It's a simple fact: even if you write consistent content for your startup’s blog and website, you're not guaranteed the results you want. Yet, not every entrepreneur takes the time to assess why they're not succeeding with content marketing.
As a result, they're left believing that content marketing is an ineffective tool that they shouldn't bother with. That's unfortunate, because it really is a powerful way to provide value and trust to potential customers.
Yes, it takes a little work to dig into analytics and data, but in the long run, you'll be able to modify your content strategy to ensure that it's aligned with what your customers really want. Here's how.
If you really and truly know your audience, your content is already off to a good start. When you understand the different personas you're marketing to, as well as their needs at each stage of the buyer's journey, you can hit the mark and deliver real value with your content.
If you have email campaigns designed to hit different types of customers, look at what's happening during the drip process. Is there a particular email that has seen high unsubscribe rates? Look at the wording and offer of that email, as it's probably to blame.
Also, realize you don't need a crystal ball to get to know your customers. You can simply ask what kinds of content they find valuable. Get feedback on existing posts or whitepapers to ensure you're aligning with their needs. Even a simple survey can get you great data on who your customer is and what they want.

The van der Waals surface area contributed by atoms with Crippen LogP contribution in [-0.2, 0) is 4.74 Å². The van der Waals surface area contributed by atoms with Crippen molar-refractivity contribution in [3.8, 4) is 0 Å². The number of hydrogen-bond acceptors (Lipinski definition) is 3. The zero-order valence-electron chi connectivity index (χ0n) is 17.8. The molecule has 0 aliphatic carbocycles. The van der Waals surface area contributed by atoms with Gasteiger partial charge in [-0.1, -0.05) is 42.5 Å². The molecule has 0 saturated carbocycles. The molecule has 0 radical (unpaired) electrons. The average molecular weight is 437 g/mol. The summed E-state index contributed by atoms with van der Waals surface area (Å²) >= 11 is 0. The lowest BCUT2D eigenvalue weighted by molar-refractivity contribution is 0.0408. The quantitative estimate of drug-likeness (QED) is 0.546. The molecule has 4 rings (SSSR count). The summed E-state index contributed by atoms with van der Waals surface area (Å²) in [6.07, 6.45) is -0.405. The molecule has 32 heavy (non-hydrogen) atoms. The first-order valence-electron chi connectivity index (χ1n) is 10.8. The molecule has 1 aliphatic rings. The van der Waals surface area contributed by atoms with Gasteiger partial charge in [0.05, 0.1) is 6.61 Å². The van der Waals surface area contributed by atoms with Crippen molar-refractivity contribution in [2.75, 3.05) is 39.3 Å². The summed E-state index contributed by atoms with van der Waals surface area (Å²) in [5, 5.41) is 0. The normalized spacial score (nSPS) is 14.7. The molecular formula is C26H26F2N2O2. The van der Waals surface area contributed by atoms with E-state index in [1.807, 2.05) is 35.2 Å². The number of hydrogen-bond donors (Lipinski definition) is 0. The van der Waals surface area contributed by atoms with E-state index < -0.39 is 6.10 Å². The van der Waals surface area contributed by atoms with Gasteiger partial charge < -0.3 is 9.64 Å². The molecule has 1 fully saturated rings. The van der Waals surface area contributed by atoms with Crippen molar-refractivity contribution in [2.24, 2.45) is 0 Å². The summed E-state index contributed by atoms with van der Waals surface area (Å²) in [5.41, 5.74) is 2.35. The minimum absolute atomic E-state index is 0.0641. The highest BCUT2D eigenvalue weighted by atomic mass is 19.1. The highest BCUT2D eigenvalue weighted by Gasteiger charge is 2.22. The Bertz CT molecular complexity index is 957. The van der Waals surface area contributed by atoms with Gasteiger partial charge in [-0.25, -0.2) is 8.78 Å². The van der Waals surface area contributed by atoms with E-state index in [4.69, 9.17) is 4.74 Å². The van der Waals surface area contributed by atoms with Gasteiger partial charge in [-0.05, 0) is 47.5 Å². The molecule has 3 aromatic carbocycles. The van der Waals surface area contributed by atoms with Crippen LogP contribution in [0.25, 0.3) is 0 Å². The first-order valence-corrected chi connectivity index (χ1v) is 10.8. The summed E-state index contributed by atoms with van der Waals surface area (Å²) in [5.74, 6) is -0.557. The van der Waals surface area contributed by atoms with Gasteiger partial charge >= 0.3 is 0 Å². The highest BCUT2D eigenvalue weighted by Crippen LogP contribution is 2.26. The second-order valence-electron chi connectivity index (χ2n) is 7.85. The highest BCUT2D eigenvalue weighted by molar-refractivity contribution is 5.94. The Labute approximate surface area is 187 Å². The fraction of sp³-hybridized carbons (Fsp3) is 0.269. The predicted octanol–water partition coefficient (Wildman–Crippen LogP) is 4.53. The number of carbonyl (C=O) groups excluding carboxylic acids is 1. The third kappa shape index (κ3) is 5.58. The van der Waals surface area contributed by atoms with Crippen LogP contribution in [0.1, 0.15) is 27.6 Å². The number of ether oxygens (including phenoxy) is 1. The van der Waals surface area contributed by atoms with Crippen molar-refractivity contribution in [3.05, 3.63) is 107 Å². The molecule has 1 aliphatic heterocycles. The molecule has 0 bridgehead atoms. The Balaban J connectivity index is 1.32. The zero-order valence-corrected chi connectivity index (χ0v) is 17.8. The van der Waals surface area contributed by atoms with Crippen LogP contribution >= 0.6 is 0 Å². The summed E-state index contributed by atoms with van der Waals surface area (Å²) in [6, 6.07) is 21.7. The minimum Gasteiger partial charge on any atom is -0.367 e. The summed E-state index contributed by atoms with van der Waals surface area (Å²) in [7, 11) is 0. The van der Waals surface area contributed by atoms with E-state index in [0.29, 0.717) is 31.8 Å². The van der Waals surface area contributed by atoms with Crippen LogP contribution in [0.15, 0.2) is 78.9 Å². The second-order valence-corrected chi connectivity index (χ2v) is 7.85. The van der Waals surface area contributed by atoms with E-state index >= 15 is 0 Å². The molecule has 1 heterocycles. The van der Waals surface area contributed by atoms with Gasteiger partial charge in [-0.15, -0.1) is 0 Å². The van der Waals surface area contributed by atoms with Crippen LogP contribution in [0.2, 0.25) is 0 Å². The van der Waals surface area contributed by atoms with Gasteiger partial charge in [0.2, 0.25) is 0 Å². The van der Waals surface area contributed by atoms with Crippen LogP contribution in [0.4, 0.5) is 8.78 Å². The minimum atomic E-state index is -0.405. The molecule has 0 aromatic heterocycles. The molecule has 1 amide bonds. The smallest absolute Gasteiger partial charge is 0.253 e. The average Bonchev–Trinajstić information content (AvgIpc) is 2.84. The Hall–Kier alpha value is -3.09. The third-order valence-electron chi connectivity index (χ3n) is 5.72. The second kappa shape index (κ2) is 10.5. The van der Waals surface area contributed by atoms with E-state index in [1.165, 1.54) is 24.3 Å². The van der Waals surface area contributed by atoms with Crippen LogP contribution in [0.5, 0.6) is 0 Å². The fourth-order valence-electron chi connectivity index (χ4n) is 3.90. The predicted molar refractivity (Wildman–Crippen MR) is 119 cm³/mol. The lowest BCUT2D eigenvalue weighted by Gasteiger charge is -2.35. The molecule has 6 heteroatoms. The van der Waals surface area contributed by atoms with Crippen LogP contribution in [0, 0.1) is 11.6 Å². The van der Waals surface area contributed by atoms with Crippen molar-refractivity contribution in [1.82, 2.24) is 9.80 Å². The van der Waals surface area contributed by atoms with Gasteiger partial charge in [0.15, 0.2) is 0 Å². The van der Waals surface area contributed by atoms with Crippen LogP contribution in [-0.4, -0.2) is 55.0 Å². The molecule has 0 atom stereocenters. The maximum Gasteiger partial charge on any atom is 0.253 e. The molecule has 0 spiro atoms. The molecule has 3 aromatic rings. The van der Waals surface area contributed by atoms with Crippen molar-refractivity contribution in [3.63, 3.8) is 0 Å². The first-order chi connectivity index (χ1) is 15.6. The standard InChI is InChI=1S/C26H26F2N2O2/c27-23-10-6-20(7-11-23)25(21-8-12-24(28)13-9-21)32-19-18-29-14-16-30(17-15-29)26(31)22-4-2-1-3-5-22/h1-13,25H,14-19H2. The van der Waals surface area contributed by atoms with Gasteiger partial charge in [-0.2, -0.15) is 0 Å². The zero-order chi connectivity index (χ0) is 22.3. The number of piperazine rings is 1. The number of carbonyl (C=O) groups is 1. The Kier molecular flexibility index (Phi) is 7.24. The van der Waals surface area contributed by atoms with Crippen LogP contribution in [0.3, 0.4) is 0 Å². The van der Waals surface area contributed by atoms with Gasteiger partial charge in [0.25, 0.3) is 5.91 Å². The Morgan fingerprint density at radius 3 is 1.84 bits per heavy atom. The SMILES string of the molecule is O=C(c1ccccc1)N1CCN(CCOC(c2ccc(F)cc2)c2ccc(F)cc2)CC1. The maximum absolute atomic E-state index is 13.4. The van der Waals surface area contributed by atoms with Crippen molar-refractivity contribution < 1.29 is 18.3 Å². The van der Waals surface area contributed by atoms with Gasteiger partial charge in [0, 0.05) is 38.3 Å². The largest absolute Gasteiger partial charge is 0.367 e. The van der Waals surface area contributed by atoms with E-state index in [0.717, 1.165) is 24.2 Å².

There's a reason we have website and social analytics: to use them. And yet, less than 30 percent of small businesses use analytics. Ignoring the data is a costly mistake you don't want to make.
You can start with your Google Analytics dashboard, or whatever built-in tool your blog has to assess overall traffic to your site. You can dive into each post and see which attracted more readers and shares than others.
But don't stop there; there are also content-specific tools that help you see your content's reach through social media and other promotional channels. If you're not doing your part to promote your blog content, you can't expect it to reach a wide audience.
The conversion rate you get from your content's calls to action (CTA) are another good indicator of how successful your content is. (First of all…you are leveraging calls to action, aren't you?).
Ensure that you've got just one CTA per piece of content so you don't overwhelm your reader, who won't know which to choose. Then look at how many actions you've gotten from that piece of content.
For example: if your downloadable whitepaper has a CTA at the end to click to schedule a free demo, track how many people actually clicked the link to get a demo. If you're not getting a high enough conversion, tweak one thing and try again for a few weeks. Maybe change the offer, or the placement or color of the CTA to make it more front-and-center.
Presumably, you have a campaign for every promotion you're pushing, and that campaign involves content. As part of assessing overall campaign success, look at the content and its role in the campaign.
Did it drive to your targeted product landing page? What was the conversion? Did you see an uptick in sales over the last campaign?
There's absolutely no value in content marketing if you don't have goals attached to your efforts. When you know what you hope to achieve, you can then assess results. Some goals might be:
While your overall content will have some goals of its own, make sure every post, eBook and email is affiliated with a particular goal and/or campaign. It should serve the purpose of contributing to whatever that goal is.
Data is our friend. It helps us improve our marketing efforts, particularly through content. But don't be overwhelmed. You don't need to be a rocket scientist to look at information and understand whether you're on track with your content marketing. A few tweaks here and there are usually all that's needed to improve results significantly.
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